Penumbra (NYSE:PEN) announced today that the Cheetah clinical study for its Indigo CAT RX catheter met its primary endpoint.
Alameda, California-based Penumbra’s Indigo catheter system demonstrated high rates of blood clot removal, blood flow restoration and myocardial perfusion in conjunction with percutaneous coronary intervention (PCI) in patients with high thrombus burden.
The company presented the results of the Cheetah study at the 2021 Transcatheter Cardiovascular Therapeutics (TCT) conference in Orlando, according to a news release.
Penumbra’s Cheetah study enrolled 400 patients with high thrombus burden who were treated with continuous mechanical aspiration thrombectomy with CAT RX prior to PCI. The trial observed 99.5% of patients experience TIMI thrombus grade 0 after CAT RX and PCI.
Additionally, 97.5% of patients had thrombolysis in myocardial infarction (TIMI) flow grade 3 after CAT RX and PCI, with TIMI increasing significantly from 16.6% at baseline to 85% after CAT RX alone. Finally, 99.8% of patients experienced enhance myocardial blush grade after CAT RX and PCI while zero device-related serious adverse events occurred.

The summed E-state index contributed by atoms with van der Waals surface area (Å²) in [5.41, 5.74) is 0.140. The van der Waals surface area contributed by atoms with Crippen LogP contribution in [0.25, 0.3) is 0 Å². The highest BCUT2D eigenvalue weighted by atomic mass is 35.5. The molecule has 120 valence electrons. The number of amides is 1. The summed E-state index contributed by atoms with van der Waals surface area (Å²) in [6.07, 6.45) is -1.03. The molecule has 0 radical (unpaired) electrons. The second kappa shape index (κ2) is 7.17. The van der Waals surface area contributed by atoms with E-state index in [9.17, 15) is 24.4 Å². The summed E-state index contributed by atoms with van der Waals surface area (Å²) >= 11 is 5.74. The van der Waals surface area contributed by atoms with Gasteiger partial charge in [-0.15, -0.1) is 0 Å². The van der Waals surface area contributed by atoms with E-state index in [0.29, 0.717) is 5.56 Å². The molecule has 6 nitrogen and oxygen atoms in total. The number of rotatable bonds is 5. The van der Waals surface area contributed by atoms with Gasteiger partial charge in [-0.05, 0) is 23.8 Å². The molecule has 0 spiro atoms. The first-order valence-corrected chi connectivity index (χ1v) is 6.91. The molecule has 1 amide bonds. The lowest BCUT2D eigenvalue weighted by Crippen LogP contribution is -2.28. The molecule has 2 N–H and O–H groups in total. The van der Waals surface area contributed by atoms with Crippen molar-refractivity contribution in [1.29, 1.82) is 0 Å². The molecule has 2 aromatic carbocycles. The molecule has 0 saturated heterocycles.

“These results are very promising as they demonstrate the significant benefits and safety of continuous powered aspiration thrombectomy for those patients with high thrombus burden, which can often be life-threatening,” National Principal Investigator Dr. S. Jay Mathews, Director of the Cardiac Catheterization Laboratory at Manatee Memorial Hospital in Bradenton, Florida, said in the release. “After only one pass with Penumbra’s CAT RX, we were pleased to see restoration of blood flow and perfusion when used upfront in acute coronary syndrome interventions.”
Penumbra said that the CAT RX procedure took only 69 seconds to complete in the study and enhanced visualization of target lesions by approximately 95% with low rates of distal embolization.
“The Cheetah study highlights the safety and performance of CAT RX for removing blood clots in the coronary arteries and restoring blood flow in a short period of time,” Penumbra CMO Dr. James F. Benenati said. “The findings suggest that continuous aspiration should be a key consideration given that removing the blood clots improves perfusion to the heart and also allows for more precise visualization of coronary lesions potentially leading to improving patient outcomes.”